Adrian: Okay, so what are the difficulties that people genuinely experience while switching their CRM? Are there any things that people should be looking at? Because 50% and I run a CRM based business, marketing automation, email marketing, et cetera, and I can solidly say that a good portion of our customers are switchers. Switchers being they jumped from place to place to place, trying to figure out the CRM with the marketing automation tool that fits their needs. What are some of the most common points of interest or things that people thought you’ve switched their [inaudible [17:02] need to consider before deciding to make the leap to go from software A to software B and possibly beyond that?
Chris: That’s a great question. I would say that they need to consider what it is exactly that they’re looking for, of the new CRM. If they are looking; specifically with HubSpot which we get a lot of migrations from, they wanting to migrate their CRM and their CMS because they’re closely tied together. So one of the things that we often need to account for is that, CRM customers or users are being tracked within WordPress, so that’s one example of that.
Adrian: So are you talking about people moving to HubSpot or away from HubSpot?
Chris: If they’re moving away from HubSpot, one of the things that they need to do is just ensure that that tracking is still in place.
Adrian: Right, and so how do you– I’m curious, so if they’re moving away from HubSpot, what are they moving to, to offer that, like best relationship with WordPress?
Chris: There are quite a few systems out there that we migrate to, but none of them integrate with WordPress seamlessly. Some of them that I can name are like Sharp Spring Active Campaign some people just put the MailChimp, which doesn’t really lend that tracking capability.
Adrian: Okay, very cool. Jonathan,
Jonathon: He needs to know about GroundHogg [inaudible [18:46]. You better [inaudible [18:50] checked to give, ain’t you? So, do you find everything; what is the kind of spread of clients that approach you, although you mostly, you know, is it medium-sized businesses and large organizations that approach you, say you’re dealing with an IT professional or do you have a very broad manner of inquiries from different people? And secondly do you have to really explain to them that even with your great custom tools, this isn’t going to be totally a simple exercise, there have to be a fair bit of education involved?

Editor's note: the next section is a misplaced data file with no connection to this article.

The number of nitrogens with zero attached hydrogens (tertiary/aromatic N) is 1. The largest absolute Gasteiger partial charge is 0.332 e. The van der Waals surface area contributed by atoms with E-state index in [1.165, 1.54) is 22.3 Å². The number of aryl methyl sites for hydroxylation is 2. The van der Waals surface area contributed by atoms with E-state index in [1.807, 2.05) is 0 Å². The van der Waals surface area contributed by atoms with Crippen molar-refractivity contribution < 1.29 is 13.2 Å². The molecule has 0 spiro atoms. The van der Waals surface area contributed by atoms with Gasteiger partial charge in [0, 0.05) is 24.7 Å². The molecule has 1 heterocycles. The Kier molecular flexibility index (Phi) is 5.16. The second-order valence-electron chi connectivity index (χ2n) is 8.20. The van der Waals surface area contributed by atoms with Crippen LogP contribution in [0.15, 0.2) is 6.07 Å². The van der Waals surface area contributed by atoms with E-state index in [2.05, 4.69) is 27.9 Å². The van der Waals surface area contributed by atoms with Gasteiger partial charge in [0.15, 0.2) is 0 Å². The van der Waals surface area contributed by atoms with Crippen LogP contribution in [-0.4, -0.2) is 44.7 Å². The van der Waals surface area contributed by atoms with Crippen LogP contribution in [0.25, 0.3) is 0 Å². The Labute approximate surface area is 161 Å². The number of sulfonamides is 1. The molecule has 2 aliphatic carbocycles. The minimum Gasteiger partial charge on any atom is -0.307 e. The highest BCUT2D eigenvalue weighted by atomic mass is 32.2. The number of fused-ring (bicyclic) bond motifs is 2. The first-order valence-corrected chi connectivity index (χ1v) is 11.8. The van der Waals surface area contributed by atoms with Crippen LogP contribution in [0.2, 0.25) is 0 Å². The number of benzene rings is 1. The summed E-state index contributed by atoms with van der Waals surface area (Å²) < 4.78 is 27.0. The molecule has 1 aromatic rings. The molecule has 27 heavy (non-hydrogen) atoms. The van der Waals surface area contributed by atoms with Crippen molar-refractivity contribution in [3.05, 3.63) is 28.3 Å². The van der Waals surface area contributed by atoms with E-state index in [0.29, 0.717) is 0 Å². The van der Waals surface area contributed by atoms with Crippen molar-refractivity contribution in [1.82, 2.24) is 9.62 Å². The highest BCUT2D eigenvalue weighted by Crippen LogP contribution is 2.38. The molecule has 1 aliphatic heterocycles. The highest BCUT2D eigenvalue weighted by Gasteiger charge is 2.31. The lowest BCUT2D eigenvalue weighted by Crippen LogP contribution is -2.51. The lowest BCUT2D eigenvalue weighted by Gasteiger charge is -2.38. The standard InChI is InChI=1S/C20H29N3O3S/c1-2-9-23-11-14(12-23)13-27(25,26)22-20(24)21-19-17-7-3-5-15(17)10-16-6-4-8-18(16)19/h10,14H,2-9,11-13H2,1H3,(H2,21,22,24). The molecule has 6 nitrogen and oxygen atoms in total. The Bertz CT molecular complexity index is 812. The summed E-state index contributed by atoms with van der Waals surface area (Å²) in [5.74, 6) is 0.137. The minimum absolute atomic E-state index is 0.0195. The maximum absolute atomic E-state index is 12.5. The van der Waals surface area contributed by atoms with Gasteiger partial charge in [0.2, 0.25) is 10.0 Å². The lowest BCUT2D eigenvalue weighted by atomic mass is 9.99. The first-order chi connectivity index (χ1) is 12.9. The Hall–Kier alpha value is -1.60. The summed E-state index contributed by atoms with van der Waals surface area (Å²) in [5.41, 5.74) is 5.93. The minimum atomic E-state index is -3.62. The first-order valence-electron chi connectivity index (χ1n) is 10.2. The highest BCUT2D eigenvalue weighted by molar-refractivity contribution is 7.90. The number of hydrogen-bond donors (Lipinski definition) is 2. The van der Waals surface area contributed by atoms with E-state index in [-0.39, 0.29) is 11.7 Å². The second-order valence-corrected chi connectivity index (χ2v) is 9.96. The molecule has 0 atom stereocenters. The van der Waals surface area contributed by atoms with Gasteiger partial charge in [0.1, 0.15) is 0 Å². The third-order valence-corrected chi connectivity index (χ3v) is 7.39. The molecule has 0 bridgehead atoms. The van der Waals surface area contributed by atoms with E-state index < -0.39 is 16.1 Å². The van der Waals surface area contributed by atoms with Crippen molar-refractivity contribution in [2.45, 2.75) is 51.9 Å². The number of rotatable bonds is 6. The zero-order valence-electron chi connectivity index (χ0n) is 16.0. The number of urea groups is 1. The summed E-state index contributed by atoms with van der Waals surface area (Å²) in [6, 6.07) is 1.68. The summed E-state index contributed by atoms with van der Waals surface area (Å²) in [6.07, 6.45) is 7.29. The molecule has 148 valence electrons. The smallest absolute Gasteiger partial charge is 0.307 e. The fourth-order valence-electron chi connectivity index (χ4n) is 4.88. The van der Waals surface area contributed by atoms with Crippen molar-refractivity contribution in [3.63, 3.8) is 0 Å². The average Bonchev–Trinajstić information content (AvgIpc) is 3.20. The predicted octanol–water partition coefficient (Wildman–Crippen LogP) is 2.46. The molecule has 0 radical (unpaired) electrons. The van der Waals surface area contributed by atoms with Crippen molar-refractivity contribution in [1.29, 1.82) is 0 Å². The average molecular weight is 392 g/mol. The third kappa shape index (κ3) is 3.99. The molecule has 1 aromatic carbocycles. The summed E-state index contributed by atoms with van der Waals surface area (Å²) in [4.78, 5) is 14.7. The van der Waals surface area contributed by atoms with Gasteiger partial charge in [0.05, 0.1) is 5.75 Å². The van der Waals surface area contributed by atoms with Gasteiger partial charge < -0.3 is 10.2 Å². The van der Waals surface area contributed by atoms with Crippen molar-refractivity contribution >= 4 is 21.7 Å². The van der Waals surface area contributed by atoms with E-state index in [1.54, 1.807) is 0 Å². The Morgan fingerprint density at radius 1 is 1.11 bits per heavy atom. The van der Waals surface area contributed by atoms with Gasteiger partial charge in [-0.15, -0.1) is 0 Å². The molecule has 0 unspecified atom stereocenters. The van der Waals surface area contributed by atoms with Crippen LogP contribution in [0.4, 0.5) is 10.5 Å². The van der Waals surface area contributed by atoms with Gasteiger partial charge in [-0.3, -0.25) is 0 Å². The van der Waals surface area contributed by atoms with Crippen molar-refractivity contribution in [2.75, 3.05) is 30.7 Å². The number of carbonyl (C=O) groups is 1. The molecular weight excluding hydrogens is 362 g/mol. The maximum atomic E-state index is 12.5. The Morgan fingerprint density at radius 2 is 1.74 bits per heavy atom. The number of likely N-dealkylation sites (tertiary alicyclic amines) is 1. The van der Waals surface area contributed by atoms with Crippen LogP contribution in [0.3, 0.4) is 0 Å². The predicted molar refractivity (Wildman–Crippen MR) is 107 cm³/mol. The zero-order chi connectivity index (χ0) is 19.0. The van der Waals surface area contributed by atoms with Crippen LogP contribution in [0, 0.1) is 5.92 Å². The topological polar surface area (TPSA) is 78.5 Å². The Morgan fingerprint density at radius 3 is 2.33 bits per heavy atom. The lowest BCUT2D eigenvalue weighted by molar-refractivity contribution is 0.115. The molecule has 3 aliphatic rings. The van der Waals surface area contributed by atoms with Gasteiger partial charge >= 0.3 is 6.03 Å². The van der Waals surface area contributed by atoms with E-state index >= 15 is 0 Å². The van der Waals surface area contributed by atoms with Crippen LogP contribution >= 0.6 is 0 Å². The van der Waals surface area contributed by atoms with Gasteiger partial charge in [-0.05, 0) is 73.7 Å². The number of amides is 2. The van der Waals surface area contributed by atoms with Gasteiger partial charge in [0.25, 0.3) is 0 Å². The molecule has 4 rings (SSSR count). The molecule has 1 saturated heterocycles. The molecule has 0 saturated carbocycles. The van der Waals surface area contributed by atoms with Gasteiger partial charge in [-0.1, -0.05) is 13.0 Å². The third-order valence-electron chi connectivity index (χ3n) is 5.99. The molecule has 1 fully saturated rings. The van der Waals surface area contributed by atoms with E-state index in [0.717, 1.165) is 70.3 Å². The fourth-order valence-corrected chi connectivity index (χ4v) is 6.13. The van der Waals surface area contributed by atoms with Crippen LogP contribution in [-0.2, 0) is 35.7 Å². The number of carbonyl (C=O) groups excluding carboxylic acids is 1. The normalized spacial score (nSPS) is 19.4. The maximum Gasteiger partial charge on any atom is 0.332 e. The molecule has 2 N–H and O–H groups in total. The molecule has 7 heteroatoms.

Chris: When we first started out it was very broad and we have really been working over the past year or two to hone in on businesses. We work a lot with agencies as add on service, so what they’re providing to their customers, we also work with a lot of SEO firms. And it’s helpful when companies know exactly what’s involved in the process or they have some kind of experience in CMSs.
Jonathon: They got the arrows into the back already.
Chris: Exactly, yes. So we’re focused primarily on small to large business,
Jonathon: Right, [inaudible [20:24] do you find with the people outside what you just described, they think that you can do this very quickly and very cheaply. Is that the basic [inaudible [20:35] the problem?
Chris: Yes, I think they’re looking more for like a plugin that just automates the entire process and they just basically go in there and push a button for $50 and it’s over. But, we look at this as a larger process and we ensure that everything is intact and you don’t lose any SEO equity, and that your design is an exact match and that your content is editable in a way, where you don’t have to know HTML in the end right
Jonathon: Over to you, Adrian
Adrian: How much manual work is actually expected, let’s just take, you’re kind of middle of the road migration it’s not as big as your largest client, but it’s certainly not as small as your smallest client, like kind of middle of the road. How much manual work is actually expected? And do you take care of it or is that of the business to take care of it, what’s the distribution?
Chris: We take on the entire load, unless they decide that they want to implement a theme when we’re done, but we’ll take on the entire load and it’s all automated except for the theme at this point, and that’s what we’ve been working with; with the intelligent theming.
Adrian: Very cool. Very, very, very cool.
Jonathon: Yes, you kind of mentioned a few times, HubSpot, and I got be Frank, I don’t expect you to agree with what I’m just going to say. I think HubSpot, are fantastic marketers [inaudible [21:59] that, they’ve managed– I’ve spoken to a few people that after the kind of marketing magic has worn off the actual reality of the HubSpot platform hasn’t been that inspiring. Is that what you sense why a lot of people who have been approaching you drop HubSpot go to something more open source?